Mulaghesh herself is an interesting character, much more fleshed out than she was in City of Stairs. She’s haunted by her past and has spent most of her career trying to make up for what she did during the war against the Continent; and meditating on the meaning of war and what soldiering is about; and trying to protect those under her command.

It’s not nearly as chin-stroking and head-nodding as I’ve been making out, though. It’s also a fast-paced adventure with some great action sequences. Very much a worthy sequel, with some real depth of character.

Book details

ISBN: 9781848669598
Publisher: Jo Fletcher Books
Year of publication: 2017

City of Stairs (The Divine Cities, #1)

By Robert Jackson Bennett

Rating: 5 stars

The Holy Lands of the Continent were protected by their Divinities; invincible, world-conquering, until one man rises up in the land of Saypur and kills the gods, ending the rule of the Continentals. Generations later, the consequences of this are still being played out, and when there’s a murder in Bulikov, the former city of the Divinities, it sets off a chain of events that threaten the fragile equilibrium.

I loved this book. It’s complex, with no black and white tale of oppressed and oppressors. The history of the Continent’s long and bloody rule of Saypur is remembered as fiercely as the current Continentals see their own poverty and desolation. There’s a spiral of hatred that feeds on itself, something that feels very real and is deftly portrayed by Bennett.

I got to thoroughly like Shara, our protagonist (not to mention Sigrud, her, er, secretary, who doesn’t say much, but his actions speak volumes). Shara is quiet, small, very intelligent, with a passion for history. Something that comes in useful in a city that is practically nothing but history.

The worldbuilding is neatly done as well, with a drip-feed of information early on filling us in on the fact that the Continentals aren’t allowed to talk about their dead gods and aren’t allowed to know much about their own history. There’s a chapter later on that fills in a lot of history about the gods and how they were killed, which on the one hand feels like an infodump, but it’s filling in information for the other characters too, rather than an “As you know, Bob…” sort of thing, so I’ll let the author away with it.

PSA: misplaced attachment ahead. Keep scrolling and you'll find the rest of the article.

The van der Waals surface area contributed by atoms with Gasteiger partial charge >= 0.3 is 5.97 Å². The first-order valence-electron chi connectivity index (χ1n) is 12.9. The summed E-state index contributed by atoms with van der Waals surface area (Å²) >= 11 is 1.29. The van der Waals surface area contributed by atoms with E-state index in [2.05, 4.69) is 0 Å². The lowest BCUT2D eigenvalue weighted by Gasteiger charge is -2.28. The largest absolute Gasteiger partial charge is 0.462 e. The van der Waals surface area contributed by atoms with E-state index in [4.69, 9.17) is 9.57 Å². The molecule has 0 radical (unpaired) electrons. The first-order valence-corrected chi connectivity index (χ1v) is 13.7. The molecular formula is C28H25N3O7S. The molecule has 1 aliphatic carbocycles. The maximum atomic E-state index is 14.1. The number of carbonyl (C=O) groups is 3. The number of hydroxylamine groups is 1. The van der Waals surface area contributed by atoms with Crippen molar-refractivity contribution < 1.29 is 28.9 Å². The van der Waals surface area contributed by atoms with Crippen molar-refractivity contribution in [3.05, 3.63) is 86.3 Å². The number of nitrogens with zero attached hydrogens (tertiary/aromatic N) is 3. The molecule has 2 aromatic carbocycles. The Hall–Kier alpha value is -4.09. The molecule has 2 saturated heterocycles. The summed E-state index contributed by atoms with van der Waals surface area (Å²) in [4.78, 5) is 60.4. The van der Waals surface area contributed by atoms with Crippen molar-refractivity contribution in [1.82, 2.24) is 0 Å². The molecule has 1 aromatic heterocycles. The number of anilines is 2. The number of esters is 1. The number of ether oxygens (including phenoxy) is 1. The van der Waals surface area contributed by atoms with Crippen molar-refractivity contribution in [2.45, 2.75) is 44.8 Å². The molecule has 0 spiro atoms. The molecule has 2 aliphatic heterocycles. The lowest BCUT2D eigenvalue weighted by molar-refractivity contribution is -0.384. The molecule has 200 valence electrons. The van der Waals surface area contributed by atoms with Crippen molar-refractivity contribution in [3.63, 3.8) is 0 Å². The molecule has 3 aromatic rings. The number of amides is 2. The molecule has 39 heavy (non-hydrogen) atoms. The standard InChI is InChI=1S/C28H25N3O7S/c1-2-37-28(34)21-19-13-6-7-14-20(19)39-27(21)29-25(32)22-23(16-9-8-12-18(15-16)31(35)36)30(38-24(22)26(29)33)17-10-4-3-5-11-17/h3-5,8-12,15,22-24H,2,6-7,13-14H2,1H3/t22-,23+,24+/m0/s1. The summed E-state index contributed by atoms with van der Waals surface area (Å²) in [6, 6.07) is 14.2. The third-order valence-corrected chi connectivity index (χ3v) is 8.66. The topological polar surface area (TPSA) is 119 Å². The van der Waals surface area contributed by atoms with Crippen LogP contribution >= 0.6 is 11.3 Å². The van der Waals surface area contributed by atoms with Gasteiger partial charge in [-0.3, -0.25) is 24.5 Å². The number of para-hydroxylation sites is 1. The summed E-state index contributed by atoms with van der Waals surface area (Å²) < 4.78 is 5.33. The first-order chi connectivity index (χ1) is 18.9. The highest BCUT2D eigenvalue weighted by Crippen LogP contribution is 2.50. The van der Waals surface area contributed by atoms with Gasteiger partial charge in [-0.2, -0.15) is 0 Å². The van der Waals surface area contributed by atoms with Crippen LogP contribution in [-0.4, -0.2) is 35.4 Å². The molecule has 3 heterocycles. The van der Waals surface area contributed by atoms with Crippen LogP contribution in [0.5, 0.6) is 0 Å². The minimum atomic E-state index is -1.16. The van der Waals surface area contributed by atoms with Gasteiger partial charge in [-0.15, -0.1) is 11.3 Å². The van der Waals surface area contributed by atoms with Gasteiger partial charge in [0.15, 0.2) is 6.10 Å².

The Divinities loom large in this book, despite being (mostly) absent from it. The god of Order, Kolkan is particularly interesting, with his many edicts and hatred of any kind of pleasure. I’m not sure if it’s intended as a criticism of the sterner sects of real-world religions, but that’s certainly my reading of it.

A nice idea in the book is that now that the Divinities are dead, real world physics can assert itself. The world is moving out of a period where everyone (on the Continent, at least) lived through the miraculous intervention of the gods, and now they’re developing motor cars, the telegraph and photography. It’s not quite steampunk, but is definitely a society that’s moving towards industrialisation.

A very interesting, complex book with a lot of ideas. And one that can be pretty much read standalone as well (although I certainly intend to look out the sequels). Definitely recommended.

Book details

ISBN: 9781848667983
Publisher: Jo Fletcher Books
Year of publication: 2015